24 August 2013

Law and Gospel, 2

White Horse Inn is a radio program where four guys of different denominational backgrounds discuss the Reformation theology that unites them. The "usual cast of characters" is Rod Rosenbladt (Lutheran), Ken Jones (Baptist), Kim Riddlebarger (Presbyterian/Reformed), and Michael Horton (Presbyterian/Reformed). They talk about law/gospel a lot. I most recently came across this definition of law and gospel in an article by Ken Jones (in Modern Reformation, the magazine associated with WHI):
Law (which corresponds to the commands of Scripture) is what God demands of his image bearers, and gospel (which corresponds to the gospel declarations of Scripture as it relates to the person and work of Christ) is what God gives freely out of sheer grace.
In other words, anywhere in the Bible where there is a command we may call law. Anywhere in the Bible where there is an unconditional promise we may call gospel.

Understanding how these two words are different yet interact is incredibly important. Michael Horton quotes Theodore Beza (1519-1605, John Calvin's successor): "The confusion of law and gospel is the principal source of all the abuses that corrupt or have ever corrupted the church." Another Modern Reformation article quotes Luther: "Luther even declared of the person ignorant of this [law/gospel] distinction that 'you cannot be altogether sure whether he is a Christian or a Jew or a pagan, for it depends on this distinction.'"

For me, and many others I would guess, having been immersed in a Dispensational church culture, the tendency is to view "law" as the stuff of the Old Testament and "gospel" as the New Testament. In other words, law was then and is no longer. This is what's so radically different about the Reformation perspective: both law and gospel are at play throughout all the Bible. Therefore even our lives today need to be shaped by both law and gospel.

Seeing all the Bible unified around a law/gospel theme is correlated to seeing all the Bible unified around Christ. In Sally Lloyd-Jones's children's book, the Jesus Storybook Bible, she shows how Old Testament stories are really types and shadows of Jesus (gospel), not stories of moral heroes that we ought to try to be like (law). If a kid's Sunday School lesson is "dare to be a Daniel," that is, God wants you to try real hard to be brave like Daniel was, then not only did we miss the point of Daniel but we've given those kids all law and no gospel. And that means no Jesus. The fruit of this is kids who are either Pharisees or Philistines, moralists or rebels.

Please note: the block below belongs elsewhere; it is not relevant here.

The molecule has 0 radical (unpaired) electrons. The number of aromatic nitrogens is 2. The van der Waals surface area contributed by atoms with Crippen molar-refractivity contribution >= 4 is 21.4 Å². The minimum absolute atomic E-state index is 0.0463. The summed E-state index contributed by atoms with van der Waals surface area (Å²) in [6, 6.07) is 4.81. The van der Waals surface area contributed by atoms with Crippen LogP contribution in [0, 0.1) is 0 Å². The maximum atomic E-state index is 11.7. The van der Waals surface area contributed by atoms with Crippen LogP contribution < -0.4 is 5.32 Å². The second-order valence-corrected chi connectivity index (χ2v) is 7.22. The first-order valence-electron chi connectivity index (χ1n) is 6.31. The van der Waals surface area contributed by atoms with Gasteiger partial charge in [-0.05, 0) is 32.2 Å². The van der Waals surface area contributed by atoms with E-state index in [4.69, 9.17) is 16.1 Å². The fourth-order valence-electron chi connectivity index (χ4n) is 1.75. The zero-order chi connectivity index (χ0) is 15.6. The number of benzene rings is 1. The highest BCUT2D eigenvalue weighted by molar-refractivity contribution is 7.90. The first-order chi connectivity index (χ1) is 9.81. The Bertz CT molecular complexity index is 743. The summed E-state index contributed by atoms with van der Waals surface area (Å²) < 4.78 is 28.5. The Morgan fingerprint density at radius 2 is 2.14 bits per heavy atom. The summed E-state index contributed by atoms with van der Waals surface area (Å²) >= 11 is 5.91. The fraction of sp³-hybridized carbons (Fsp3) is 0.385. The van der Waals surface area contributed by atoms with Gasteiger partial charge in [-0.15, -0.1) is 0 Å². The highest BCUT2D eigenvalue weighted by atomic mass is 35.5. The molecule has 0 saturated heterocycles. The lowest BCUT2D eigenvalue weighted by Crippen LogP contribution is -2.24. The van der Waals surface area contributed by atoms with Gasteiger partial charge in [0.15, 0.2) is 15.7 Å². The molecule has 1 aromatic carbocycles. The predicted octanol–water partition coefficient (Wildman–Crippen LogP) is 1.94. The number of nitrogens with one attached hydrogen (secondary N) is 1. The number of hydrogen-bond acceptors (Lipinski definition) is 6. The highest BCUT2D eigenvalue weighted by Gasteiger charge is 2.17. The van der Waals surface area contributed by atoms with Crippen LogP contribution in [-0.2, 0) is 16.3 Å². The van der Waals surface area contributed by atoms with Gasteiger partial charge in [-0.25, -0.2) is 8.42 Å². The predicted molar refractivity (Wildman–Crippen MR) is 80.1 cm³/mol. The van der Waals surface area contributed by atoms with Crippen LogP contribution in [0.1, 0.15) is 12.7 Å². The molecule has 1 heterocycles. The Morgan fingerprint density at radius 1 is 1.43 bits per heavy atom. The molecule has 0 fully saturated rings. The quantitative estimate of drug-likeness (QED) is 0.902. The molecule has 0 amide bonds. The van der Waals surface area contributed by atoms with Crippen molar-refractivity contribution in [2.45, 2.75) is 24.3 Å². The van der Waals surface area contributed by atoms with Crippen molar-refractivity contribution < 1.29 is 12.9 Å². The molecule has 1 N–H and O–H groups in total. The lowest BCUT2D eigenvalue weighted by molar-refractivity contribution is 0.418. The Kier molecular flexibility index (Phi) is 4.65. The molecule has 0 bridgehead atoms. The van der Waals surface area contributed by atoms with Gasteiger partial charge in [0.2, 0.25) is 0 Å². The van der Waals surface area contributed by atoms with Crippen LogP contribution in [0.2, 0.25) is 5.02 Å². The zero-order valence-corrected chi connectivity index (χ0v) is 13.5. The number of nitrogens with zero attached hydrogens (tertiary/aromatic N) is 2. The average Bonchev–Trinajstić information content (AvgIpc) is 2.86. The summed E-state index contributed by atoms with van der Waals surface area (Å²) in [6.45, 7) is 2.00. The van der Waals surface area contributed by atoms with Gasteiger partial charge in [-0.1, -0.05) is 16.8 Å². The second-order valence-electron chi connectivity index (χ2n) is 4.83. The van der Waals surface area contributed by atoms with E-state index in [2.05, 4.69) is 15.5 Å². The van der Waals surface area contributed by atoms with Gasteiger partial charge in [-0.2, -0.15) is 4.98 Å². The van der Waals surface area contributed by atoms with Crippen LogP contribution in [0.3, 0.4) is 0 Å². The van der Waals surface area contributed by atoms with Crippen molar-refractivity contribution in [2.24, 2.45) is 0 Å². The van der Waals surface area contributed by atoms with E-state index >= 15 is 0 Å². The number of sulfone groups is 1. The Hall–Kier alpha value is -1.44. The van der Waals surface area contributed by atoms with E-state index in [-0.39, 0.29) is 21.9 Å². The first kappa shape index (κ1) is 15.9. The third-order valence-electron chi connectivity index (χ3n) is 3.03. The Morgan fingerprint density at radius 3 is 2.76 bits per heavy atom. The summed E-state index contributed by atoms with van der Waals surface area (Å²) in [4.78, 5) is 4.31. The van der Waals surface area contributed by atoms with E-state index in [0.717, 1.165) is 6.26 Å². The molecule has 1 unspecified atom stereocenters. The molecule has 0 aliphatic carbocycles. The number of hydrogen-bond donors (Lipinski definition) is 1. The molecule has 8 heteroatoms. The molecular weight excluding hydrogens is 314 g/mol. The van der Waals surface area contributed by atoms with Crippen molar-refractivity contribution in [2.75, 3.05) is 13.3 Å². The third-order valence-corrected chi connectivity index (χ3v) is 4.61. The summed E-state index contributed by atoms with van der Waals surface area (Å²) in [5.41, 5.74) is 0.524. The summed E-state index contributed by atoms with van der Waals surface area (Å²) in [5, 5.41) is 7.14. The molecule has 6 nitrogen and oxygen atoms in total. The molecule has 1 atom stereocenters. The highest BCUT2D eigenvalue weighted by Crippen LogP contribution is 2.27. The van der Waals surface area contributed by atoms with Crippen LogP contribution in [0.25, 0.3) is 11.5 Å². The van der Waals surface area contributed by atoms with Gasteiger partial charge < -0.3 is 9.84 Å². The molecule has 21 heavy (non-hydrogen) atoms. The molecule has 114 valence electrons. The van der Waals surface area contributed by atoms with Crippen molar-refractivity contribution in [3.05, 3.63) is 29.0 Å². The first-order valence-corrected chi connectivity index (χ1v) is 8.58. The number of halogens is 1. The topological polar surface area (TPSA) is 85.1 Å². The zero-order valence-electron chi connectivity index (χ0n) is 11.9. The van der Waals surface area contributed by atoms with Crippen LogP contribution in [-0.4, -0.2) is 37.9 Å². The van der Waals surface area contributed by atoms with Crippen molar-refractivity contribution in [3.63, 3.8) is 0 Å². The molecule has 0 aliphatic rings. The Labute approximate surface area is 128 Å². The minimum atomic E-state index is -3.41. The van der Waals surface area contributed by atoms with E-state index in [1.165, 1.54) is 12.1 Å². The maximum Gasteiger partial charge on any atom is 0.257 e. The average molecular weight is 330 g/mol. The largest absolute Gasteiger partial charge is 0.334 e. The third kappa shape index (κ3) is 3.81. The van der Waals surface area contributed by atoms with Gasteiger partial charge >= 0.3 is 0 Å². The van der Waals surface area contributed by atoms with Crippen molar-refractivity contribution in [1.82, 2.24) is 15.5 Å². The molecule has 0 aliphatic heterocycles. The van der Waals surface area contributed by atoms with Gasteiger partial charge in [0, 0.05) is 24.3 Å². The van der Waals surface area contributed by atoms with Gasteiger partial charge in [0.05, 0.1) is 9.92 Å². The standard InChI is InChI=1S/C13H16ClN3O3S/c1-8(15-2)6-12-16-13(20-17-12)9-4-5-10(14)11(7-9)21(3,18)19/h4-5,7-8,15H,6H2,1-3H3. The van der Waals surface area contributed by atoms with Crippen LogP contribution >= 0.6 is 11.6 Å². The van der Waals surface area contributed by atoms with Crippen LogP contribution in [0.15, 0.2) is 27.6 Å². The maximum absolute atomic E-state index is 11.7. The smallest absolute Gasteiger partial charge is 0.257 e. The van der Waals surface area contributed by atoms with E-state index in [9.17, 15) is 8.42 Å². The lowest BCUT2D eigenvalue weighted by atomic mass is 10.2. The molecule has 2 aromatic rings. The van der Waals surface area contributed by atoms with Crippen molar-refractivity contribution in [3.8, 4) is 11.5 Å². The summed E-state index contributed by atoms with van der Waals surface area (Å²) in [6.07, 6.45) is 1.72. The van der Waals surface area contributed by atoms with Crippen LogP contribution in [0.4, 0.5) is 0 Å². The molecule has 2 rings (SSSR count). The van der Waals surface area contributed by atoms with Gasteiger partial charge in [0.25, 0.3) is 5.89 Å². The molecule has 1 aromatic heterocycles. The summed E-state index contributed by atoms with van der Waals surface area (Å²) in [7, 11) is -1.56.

A man spoke the truth, but people rejected him. They executed him. He descended into the pit of death. But he miraculously emerged alive! Is this the story of Daniel or of Jesus? Daniel is a type of Jesus, a foreshadowing. Daniel was saved from death by trusting in God. The Sunday School lesson from Daniel should be to trust in Jesus for salvation.

Today this fresh perspective of the Old Testament may be perceived as a new fad in how we approach the Bible, but the reality is that this view goes back to at least the time of the Reformation. And, of course, if you hold this view you may also argue that the apostles and even Jesus himself (Luke 24:27; John 5:39,46) had this perspective of the Old Testament.

Jesus Christ himself stands as the solution to the law/gospel antithesis. That's why understanding law/gospel is so important: to confuse them together or to utterly separate them, to err on either side, is to lose Christ.

22 August 2013

Law and Gospel, 1

My journey into learning about law and gospel began with parenting questions.

I remember reading Give Them Grace, and a line in there asking how a Christian's parenting is distinctly Christian. Jews, Muslims and Mormons can produce morally straight children, and if a Christian has merely the same goal, "good" kids, then what really is Christian about it? The book's answer is that parenting can be made distinctly Christian with grace.

Thinking through this naturally led me to consider all the rules we place on our kids. We have so many rules when I stop and think about it. Just look at table manners: sit straight, sit still, eat over your plate, chew with your mouth closed, don't talk with food in your mouth, keep your hair off your plate, keep your hands to yourself, don't touch anything until you've washed your hands, on and on. And so I asked myself, what is Christian about rules? Isn't Christianity about grace and the gospel? A free gift apart from works? So to make my parenting distinctly Christian, I suppose we should get rid of all the rules.

Yet I knew something wasn't right about that conclusion. For the record, Give Them Grace didn't draw that conclusion, but neither did it give me a satisfying reason. Having heard something of "law and gospel" from White Horse Inn, I turned there for answers.

To be continued...